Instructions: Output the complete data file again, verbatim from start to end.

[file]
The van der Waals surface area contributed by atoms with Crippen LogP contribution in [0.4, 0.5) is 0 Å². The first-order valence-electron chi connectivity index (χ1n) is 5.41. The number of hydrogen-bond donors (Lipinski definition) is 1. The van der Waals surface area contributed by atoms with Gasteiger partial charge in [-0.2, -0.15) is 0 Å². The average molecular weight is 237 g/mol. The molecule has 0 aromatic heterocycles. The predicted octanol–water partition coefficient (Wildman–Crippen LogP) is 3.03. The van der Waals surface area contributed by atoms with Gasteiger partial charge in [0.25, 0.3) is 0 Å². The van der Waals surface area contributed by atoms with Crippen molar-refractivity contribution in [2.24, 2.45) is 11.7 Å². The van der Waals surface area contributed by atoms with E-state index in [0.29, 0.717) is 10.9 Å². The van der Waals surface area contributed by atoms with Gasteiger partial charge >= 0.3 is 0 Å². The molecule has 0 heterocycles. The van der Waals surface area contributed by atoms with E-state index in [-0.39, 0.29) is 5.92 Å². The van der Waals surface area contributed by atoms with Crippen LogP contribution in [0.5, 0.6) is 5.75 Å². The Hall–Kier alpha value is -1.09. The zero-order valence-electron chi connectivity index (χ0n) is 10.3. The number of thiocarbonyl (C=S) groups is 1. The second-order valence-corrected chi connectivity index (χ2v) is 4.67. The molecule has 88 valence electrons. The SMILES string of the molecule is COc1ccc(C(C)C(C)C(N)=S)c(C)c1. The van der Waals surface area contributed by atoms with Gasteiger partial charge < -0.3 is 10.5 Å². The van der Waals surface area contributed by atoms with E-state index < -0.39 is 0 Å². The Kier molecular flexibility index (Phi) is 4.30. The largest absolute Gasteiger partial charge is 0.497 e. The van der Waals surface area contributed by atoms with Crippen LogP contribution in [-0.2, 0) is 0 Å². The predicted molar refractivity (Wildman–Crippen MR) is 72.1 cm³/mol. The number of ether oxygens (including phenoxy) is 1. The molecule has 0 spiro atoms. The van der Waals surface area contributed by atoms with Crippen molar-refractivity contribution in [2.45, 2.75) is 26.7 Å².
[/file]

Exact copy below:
The van der Waals surface area contributed by atoms with Crippen LogP contribution in [0.4, 0.5) is 0 Å². The first-order valence-electron chi connectivity index (χ1n) is 5.41. The number of hydrogen-bond donors (Lipinski definition) is 1. The van der Waals surface area contributed by atoms with Gasteiger partial charge in [-0.2, -0.15) is 0 Å². The average molecular weight is 237 g/mol. The molecule has 0 aromatic heterocycles. The predicted octanol–water partition coefficient (Wildman–Crippen LogP) is 3.03. The van der Waals surface area contributed by atoms with Gasteiger partial charge in [0.25, 0.3) is 0 Å². The van der Waals surface area contributed by atoms with Crippen molar-refractivity contribution in [2.24, 2.45) is 11.7 Å². The van der Waals surface area contributed by atoms with E-state index in [0.29, 0.717) is 10.9 Å². The van der Waals surface area contributed by atoms with Gasteiger partial charge >= 0.3 is 0 Å². The molecule has 0 heterocycles. The van der Waals surface area contributed by atoms with E-state index in [-0.39, 0.29) is 5.92 Å². The van der Waals surface area contributed by atoms with Crippen LogP contribution in [0.5, 0.6) is 5.75 Å². The Hall–Kier alpha value is -1.09. The zero-order valence-electron chi connectivity index (χ0n) is 10.3. The number of thiocarbonyl (C=S) groups is 1. The second-order valence-corrected chi connectivity index (χ2v) is 4.67. The molecule has 88 valence electrons. The SMILES string of the molecule is COc1ccc(C(C)C(C)C(N)=S)c(C)c1. The van der Waals surface area contributed by atoms with Gasteiger partial charge < -0.3 is 10.5 Å². The van der Waals surface area contributed by atoms with E-state index < -0.39 is 0 Å². The Kier molecular flexibility index (Phi) is 4.30. The largest absolute Gasteiger partial charge is 0.497 e. The van der Waals surface area contributed by atoms with Crippen LogP contribution in [-0.2, 0) is 0 Å². The predicted molar refractivity (Wildman–Crippen MR) is 72.1 cm³/mol. The number of ether oxygens (including phenoxy) is 1. The molecule has 0 spiro atoms. The van der Waals surface area contributed by atoms with Crippen molar-refractivity contribution in [2.45, 2.75) is 26.7 Å².